The theme music came from a group I’d run across at a national Norton convention in Utah the previous summer. I asked their permission to use part of one of their songs as a lead-in, which was fine with them. I introduced the show and what we meant to accomplish, and segued into some sincere words about our country’s loss. First caller! My HOG Chapter was having their monthly dinner meeting, and were kind enough to call in with a massed-voices cheery and loud “Hi Dave!” This was just after my somber speech, which of course they’d not heard. That was a little awkward, but we recovered and were off and running, or at least talking.
The show ran for almost three years, and although it never made any significant money, it also did not lose money. What Boltz and I had not figured on was that other motorcycle dealers and car people and so forth were very happy to provide me with guests, but not so eager to purchase ads – even though they were ludicrously inexpensive. I did cherish the ads were did sell. Sponsors included Café Veloce, Ride West BMW, for whom I would work later, and Moto International.
In fact, some of my favorite memories involve the sponsors. Liz Calouri provided two Café Veloce gift certificates each week that I used for prizes for callers, and I’ve been taking groups to her place for monthly dinners for the past dozen years and more. I always enjoyed having Dave Richardson of Moto International and Keith Thye on the show as guests. My absolute favorite memory is a year when Susan and I flew off to Kauai for a vacation. Dave Richardson and Keith Thye were guest co-hosts in my absence, and I called in from a sailboat dock in Hawaii to be a guest on my own show!
The ads themselves were also fun. I wrote all of the Cycle Barn ads, and some of the others, and usually recorded them. My producer called me “One Take” because I could usually nail an ad on the first try. In one case, the station lost an ad produced for Moto International, and so I re-did it literally while the intro music for the show was playing. The last-second version was preferred and it was used from then on. Some of the ads for Ride West BMW used the voices of Dave Richardson from Moto International and David Preston from Cycle Barn as “customers.” It was all good fun, and a small enough production that nobody would object.
Which of course was the problem. AM stations do not pull a large audience, and advertisers like a large audience. A large audience would allow you to charge more for the ads. In our case, I was lining up the guests, creating the commercials, and wrangling with the OEMs over co-op claims, often unsuccessfully. It seemed like they found new ways to deny legitimate co-op expenses every month. And, of course, I had my real job to do.
The true value of the show went far beyond money. Over three years I gained contacts and relationships with dozens of well known people from the world of motorcycles, cars, racing hydroplanes, custom cars, it just went on and on. Those contacts were helpful for years afterwards, and I had a chance to learn so much from these pros when they were on the air.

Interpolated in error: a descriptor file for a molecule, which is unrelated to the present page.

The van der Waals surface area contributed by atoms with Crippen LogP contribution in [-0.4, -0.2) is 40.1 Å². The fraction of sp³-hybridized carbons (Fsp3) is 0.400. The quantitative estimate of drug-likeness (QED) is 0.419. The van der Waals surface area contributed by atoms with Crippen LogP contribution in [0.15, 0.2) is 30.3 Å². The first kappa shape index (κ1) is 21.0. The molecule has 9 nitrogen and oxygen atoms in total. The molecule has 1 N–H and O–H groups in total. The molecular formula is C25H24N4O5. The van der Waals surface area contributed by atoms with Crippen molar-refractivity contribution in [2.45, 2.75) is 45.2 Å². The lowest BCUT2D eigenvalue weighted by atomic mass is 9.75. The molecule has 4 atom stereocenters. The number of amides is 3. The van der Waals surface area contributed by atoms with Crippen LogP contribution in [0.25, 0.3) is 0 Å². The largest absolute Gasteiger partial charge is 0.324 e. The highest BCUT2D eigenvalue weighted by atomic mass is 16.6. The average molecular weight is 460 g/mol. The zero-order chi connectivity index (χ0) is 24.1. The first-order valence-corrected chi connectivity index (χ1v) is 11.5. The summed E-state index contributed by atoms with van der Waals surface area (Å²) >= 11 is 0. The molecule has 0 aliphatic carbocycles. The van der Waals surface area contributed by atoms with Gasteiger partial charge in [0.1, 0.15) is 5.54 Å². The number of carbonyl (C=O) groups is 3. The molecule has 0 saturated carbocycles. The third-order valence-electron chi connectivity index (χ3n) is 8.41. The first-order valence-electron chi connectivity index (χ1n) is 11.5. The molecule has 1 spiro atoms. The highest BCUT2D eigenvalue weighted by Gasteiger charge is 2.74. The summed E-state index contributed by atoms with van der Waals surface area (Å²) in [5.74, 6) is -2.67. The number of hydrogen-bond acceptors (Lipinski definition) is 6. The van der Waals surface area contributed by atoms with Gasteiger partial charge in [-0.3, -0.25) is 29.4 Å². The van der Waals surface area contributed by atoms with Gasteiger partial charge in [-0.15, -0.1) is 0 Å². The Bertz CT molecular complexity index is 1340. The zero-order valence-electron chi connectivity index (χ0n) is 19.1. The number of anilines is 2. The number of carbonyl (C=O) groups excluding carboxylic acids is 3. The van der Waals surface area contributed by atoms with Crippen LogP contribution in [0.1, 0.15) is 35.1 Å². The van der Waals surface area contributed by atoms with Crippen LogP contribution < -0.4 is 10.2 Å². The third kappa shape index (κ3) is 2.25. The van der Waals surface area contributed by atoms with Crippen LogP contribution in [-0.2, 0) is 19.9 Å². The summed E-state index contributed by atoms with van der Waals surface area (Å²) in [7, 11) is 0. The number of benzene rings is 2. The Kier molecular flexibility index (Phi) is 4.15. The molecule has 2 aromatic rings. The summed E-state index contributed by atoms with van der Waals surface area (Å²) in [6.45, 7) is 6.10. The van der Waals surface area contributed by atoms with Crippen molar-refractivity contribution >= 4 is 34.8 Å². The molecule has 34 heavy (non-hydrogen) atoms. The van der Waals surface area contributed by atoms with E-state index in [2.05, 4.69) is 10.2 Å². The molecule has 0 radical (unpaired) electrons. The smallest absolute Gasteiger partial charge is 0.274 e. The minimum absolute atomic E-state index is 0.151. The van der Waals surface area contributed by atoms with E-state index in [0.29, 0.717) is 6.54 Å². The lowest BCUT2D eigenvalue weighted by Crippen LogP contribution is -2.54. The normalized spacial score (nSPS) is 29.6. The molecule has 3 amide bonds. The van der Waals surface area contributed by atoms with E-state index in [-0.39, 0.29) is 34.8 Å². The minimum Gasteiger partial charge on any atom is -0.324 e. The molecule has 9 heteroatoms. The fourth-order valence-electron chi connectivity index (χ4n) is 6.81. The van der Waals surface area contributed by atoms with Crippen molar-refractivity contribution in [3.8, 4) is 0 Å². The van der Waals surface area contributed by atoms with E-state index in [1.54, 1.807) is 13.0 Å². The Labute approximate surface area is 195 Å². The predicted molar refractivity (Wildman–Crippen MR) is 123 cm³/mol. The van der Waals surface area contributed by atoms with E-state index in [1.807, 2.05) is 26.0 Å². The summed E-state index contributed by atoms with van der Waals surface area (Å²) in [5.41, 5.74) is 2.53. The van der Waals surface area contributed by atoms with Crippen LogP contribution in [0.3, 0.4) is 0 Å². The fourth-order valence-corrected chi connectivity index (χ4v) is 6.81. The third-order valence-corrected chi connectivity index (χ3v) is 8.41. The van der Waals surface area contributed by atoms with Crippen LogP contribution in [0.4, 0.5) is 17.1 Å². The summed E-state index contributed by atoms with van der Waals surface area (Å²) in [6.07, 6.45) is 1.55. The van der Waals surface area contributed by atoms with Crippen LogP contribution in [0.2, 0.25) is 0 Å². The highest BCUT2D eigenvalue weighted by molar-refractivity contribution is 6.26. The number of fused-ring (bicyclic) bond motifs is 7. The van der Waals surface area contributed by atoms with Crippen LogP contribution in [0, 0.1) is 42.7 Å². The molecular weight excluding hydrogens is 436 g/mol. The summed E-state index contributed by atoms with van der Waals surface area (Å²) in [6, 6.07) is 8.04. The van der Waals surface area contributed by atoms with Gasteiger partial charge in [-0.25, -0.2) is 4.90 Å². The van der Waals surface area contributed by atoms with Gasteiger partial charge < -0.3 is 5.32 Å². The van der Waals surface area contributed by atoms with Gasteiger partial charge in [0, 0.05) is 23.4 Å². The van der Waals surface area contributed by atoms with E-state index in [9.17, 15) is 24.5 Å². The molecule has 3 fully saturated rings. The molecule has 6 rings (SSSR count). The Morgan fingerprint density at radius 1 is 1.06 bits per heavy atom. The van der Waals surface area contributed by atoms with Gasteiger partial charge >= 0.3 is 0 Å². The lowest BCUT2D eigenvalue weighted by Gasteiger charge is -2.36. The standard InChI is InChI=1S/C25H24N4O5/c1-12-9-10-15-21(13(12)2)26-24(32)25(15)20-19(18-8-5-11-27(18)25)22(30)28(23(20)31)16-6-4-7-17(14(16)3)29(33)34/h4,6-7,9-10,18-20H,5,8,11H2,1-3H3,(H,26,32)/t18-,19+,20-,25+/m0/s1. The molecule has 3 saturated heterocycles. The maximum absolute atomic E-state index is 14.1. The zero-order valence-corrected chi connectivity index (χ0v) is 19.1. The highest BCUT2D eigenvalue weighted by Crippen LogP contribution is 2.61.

Larry Huffman is the famous announcer who had a great deal to do with the explosion of motocross racing in this country in the 1970s. At the time of my show he was working for Advanstar on the Seattle Motorcycle Show. What a pro! He’d been working downtown all day setting up for the show, walked into the studio 5 minutes before air time and was on the gas. He was a deep well of information, as well as humor, and a consummate professional.
I also enjoyed doing shows with Keith Code. I don’t recall how I learned this, but Keith Code and I married to our respective wives just a few days apart in 1972 – and are still married to them. Each year on the Wednesday closest to February 14th Keith and his wife would call in from California and join Susan and me, in the studio, for a show about motorcycles and marriage relationships.
I met famous racers like Dominic Dobson (Indy 500, 24 Hours of Lemans, and more), Mike Sullivan (NW motorcycle road racing legend, and one of the kindest people you’ll ever meet), Bill Werner, the long-time manager of the Harley-Davidson flat track race team and his protege Jennifer Snyder, and so many others.
Ironically, I never actually listened to the show while it was on air. I was checking the time until the next commercial break, or listening to the direction my guest was going and selecting my next question. A recording of the show would be enjoyed later, and sometimes I’d laugh out loud at something I had not actually been aware of saying at the time. Weird.
After three years Cycle Barn was about to open the new and humongous dealership site, and I was now creating 3 different newsletters that were delivered to 250 employees at 5 different sites, as well as attending two manager meetings a week, a couple of group rides, and two or three club dinners a month. In addition there were the hundreds of e-mails and other tasks that made up my day. Enough was enough, so we chose to shut the show down.
I’d love to do a radio show again, but it’s kind of like racing at the upper levels – you need to bring the sponsors and their money with you from the beginning.
Next chapter – Announcing National Events, Riding Adventures and Errors.
Copyright 2013 David Preston